Process variables optimization for preparation and characterization of novel adsorbent from lignocellulosic waste

Zaira Zaman Chowdhury, Sharifuddin Mohd Zain, Rashid Atta Khan, Arash Arami-Niya, Khalisanni Khalid

Research output: Contribution to journalArticle

21 Citations (Scopus)


In this study, powdered activated carbon (PAC) was produced from agricultural waste biomass of kenaf (Hibiscus cannabinus L.) core or stalk, and the process variables were optimized by applying central composite design (CCD). The influences of carbonization temperature, duration of activation, and impregnation ratio on removal percentage of copper Cu(II) ions from aqueous solution and carbon yield were investigated. A quadratic model for adsorption percentage and a 2FI model for carbon yield were developed. The models were used to determine optimum process variables for production of activated carbon from the woody core of kenaf. From the analysis of variance (ANOVA), the most significant factor on each response of adsorption capacity and yield were identified. An activation temperature of (568±1)°C, activation time of 2.02 hours, and impregnation ratio of 1.75 were found as optimum production conditions. The experimental results showed excellent agreement with the predicted results obtained from a designed experiment that included the variables and responses of sorption capacity and yield. Textural properties of the prepared activated carbons were determined. The performance of the prepared activated carbon was further evaluated by fitting the equilibrium data with regression equations of Langmuir, Freundlich, and Temkin models at different temperatures. The research concluded that the prepared sorbent has good potential to remove Cu (II) ions from waste water.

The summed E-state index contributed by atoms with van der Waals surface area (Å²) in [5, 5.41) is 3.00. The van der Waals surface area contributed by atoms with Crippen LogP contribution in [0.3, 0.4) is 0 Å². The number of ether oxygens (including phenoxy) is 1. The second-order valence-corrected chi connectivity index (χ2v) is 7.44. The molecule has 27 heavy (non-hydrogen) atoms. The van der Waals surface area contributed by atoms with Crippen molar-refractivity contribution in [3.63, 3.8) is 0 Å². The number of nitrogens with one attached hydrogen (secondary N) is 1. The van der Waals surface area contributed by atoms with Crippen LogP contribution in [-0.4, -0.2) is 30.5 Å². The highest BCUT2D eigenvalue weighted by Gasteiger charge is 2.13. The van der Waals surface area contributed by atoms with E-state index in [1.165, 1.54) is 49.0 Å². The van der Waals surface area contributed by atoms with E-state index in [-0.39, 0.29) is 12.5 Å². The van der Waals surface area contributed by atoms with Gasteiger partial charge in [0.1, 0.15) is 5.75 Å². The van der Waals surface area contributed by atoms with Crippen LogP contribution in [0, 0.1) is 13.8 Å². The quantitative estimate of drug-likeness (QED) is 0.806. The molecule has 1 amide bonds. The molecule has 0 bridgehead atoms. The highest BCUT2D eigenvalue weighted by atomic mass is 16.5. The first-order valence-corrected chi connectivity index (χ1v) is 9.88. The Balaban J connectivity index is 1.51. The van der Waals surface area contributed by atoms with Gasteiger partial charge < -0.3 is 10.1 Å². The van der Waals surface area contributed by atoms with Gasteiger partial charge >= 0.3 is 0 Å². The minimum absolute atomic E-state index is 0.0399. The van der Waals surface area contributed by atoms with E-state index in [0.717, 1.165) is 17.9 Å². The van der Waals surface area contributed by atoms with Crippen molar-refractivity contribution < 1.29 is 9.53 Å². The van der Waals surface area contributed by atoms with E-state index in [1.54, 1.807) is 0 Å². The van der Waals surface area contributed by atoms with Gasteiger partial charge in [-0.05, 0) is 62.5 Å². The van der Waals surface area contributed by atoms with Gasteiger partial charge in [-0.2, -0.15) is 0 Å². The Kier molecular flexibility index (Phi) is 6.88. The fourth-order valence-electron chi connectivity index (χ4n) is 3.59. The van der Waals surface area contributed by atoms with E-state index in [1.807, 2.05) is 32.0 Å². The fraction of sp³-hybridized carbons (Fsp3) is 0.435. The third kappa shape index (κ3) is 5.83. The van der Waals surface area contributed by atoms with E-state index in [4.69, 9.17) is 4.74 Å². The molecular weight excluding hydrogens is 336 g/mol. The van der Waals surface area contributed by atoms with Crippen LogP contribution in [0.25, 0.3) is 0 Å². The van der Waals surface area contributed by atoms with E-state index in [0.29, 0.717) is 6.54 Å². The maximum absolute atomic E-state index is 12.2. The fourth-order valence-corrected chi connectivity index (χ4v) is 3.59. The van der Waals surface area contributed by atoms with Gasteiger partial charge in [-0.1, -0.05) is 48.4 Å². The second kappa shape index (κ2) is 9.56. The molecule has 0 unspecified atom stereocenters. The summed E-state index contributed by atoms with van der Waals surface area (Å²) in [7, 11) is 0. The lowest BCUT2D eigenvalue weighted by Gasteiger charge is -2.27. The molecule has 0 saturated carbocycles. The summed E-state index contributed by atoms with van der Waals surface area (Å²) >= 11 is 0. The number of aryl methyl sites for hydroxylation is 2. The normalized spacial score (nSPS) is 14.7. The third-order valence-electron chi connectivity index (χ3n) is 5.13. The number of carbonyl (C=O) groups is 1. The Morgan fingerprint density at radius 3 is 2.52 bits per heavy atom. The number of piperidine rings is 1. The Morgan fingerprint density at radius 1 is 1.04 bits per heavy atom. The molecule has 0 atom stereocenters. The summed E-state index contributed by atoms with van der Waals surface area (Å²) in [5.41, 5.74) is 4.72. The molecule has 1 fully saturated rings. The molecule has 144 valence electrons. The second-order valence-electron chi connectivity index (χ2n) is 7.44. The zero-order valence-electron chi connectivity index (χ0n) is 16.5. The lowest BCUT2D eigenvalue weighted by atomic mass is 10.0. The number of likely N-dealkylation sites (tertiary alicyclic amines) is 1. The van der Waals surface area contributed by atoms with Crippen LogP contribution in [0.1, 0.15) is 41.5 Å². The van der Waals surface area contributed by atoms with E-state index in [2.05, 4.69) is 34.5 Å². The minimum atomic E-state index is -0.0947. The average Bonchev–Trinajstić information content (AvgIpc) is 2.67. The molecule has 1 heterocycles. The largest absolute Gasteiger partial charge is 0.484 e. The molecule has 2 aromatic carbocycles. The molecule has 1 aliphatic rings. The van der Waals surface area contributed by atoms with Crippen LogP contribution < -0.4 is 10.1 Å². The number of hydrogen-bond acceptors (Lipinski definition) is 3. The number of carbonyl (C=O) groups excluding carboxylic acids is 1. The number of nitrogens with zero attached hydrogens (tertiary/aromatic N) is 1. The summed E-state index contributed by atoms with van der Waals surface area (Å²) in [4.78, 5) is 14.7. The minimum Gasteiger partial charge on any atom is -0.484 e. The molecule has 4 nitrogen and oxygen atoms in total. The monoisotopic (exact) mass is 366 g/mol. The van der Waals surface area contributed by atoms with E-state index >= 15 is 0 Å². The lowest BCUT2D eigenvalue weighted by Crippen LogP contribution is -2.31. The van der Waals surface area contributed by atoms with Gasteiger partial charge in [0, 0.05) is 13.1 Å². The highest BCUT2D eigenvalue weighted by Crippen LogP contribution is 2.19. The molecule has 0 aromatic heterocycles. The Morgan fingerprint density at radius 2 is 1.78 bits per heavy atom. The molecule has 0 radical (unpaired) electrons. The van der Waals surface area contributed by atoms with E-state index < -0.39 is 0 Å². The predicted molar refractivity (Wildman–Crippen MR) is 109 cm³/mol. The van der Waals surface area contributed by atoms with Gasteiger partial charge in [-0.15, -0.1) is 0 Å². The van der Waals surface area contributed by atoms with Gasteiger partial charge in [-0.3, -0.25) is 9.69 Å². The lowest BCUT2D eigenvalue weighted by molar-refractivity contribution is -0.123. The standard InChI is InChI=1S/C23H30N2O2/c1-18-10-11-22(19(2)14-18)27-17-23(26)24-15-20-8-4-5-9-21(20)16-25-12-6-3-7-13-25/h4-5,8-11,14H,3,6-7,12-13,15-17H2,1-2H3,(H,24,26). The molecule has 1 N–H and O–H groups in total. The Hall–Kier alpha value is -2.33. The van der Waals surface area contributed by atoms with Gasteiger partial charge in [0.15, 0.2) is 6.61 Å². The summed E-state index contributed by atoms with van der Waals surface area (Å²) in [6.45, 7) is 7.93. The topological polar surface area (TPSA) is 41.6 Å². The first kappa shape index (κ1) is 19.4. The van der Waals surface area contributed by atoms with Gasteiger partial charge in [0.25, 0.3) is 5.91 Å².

Original languageEnglish
Pages (from-to)3732-3754
Number of pages23
Issue number3
Publication statusPublished - Aug 2012
Externally publishedYes

Fingerprint Dive into the research topics of 'Process variables optimization for preparation and characterization of novel adsorbent from lignocellulosic waste'. Together they form a unique fingerprint.

Cite this